Trinity abandons plans to move Book of Kells to 'leaky' basement
Published 25/05/2014 | 02:30
IRELAND'S oldest university, Trinity College Dublin (TCD), has abandoned plans to move the priceless Book of Kells to a "leaky basement" following protests from angry staff.
Authorities had proposed moving the country's most important historical document to an underground location in another building, which senior staff had said is "liable to serious flooding".
The plan proposed moving the Book of Kells from the Old Library to what staff described an as "unsafe" basement in another building on campus.
The college, which was founded in 1592, has been embroiled in controversy over modernisation plans in recent months particularly in relation to plans to change the college's name.
The college had planned to move the priceless ninth-century Latin Gospel Book of Kells, containing the four Gospels of the New Testament, from the Old Library building because of concerns over potential damage caused by large visitor numbers.
Senior management and staff at the Old Library in charge of managing such ancient manuscripts vented their fury in writing to college authorities.
In correspondence seen by the Sunday Independent, senior staff said the move to the Berkeley Library was irresponsible.
"The master plan proposes the relocation of the Book of Kells to the Berkeley Library basement. This area is liable to serious flooding and is unsafe as a location for the country's greatest treasure. The plan seems irresponsible and a recipe for extremely adverse publicity," they said in a letter to the Provost, Dr Paddy Prendergast.
The controversial plans were contained in a new €100,000 Trinity Tourism master plan produced as part of a major modernisation drive at Ireland's oldest university, including changing its name.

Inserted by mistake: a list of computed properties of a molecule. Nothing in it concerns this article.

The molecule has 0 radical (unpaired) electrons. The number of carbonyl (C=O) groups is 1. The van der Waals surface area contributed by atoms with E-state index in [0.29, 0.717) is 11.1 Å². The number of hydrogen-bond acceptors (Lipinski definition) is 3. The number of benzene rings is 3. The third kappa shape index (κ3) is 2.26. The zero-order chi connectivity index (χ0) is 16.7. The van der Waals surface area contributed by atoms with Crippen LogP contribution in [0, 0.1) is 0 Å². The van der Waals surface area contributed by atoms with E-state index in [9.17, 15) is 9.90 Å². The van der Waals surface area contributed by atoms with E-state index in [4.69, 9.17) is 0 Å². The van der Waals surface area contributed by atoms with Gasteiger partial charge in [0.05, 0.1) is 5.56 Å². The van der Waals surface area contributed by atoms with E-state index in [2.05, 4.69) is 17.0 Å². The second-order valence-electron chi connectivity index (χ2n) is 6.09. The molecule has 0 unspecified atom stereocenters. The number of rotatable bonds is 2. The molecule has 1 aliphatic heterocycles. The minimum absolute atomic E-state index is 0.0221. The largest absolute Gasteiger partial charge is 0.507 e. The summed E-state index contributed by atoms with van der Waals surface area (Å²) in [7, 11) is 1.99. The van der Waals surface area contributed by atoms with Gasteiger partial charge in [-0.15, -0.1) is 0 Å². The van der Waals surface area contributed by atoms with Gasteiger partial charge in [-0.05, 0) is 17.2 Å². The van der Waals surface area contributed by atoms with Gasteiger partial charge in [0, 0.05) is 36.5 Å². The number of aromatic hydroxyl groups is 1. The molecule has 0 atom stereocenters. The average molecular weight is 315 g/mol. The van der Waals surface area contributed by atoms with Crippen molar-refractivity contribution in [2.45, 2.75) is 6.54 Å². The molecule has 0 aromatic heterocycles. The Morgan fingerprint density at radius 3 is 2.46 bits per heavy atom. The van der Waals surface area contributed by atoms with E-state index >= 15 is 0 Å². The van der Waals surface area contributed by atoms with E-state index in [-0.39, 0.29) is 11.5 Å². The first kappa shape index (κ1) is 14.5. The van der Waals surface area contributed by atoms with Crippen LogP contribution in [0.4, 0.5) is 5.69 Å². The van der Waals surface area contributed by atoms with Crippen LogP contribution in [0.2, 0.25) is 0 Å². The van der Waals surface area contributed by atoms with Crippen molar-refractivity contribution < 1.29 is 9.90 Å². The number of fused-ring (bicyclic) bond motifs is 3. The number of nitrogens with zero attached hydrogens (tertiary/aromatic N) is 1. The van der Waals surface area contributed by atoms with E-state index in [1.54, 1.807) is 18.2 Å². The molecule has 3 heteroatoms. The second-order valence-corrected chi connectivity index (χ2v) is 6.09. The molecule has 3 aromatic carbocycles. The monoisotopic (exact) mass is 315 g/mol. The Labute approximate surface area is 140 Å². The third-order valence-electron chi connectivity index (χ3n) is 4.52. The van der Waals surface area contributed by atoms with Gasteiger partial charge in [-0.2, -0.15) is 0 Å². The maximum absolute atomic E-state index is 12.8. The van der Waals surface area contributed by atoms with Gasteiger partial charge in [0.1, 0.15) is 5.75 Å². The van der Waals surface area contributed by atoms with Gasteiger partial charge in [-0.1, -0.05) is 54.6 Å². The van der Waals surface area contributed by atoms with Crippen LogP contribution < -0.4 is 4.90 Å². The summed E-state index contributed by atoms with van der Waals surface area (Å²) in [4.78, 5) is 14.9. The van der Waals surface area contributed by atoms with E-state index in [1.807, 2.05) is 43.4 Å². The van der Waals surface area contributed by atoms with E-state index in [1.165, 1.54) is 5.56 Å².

Sources at the college have revealed the Book of Kells will now not be moving to its intended underground location.
But staff, while welcoming that news, are voicing fresh concern at plans for a "café underneath the Long Room" within the Old Library.
The college will seek assistance from the Government to establish a new national archive and book repository.
Because of planned refurbishment, historical texts are to be removed from their location and there is concern that no suitable storage place has yet been found.
"The library has voiced concerns since the outset. . .
"In addition requested membership on the steering committee given its central role; this was denied," the letter of protest added.
The staff members have also voiced concern over the proposed removal of books and archives from the old library to "make room for increased numbers of visitors and a café".
"No plan is in place for the appropriate relocation on campus of these valuable collections, which include all of the Pollard collection of children's books and substantial elements of the Fagel library," the staff complaint reads.
In a statement to the Sunday Independent, a spokeswoman for TCD said: "The overall proposals were subject to extensive consultation with multiple stakeholders in the college, including the library, fellows, board and relevant college committees, following which it was recommended that the Book of Kells Exhibition should remain where it is currently located in the Old Library but with a new display and modernised exhibition."
The Old Library building is visited by over 500,000 people a year, and the wear and tear on this unique resource is beginning to threaten its continued accessibility.
A revised logo and corporate identity for Trinity College Dublin was presented to the university's board in March following vocal criticism of the initiative from some of the academic staff.
The college is to push ahead with its plan for a new blue and white logo that is more easily reproduced in digital form.
However, the design has been tweaked so that it more faithfully reflects the elements of the university shield.
The board is also considering reinstating TCD in its name for corporate communications so that its official title reads: "Trinity College Dublin, the University of Dublin."
Dr Prendergast had initially argued for the dropping of the first "Dublin" to avoid repetition. He emphasised the need to reclaim "University of Dublin" as an identifier internationally, given that the term "college" can be interpreted in parts of Asia as an undergraduate institution.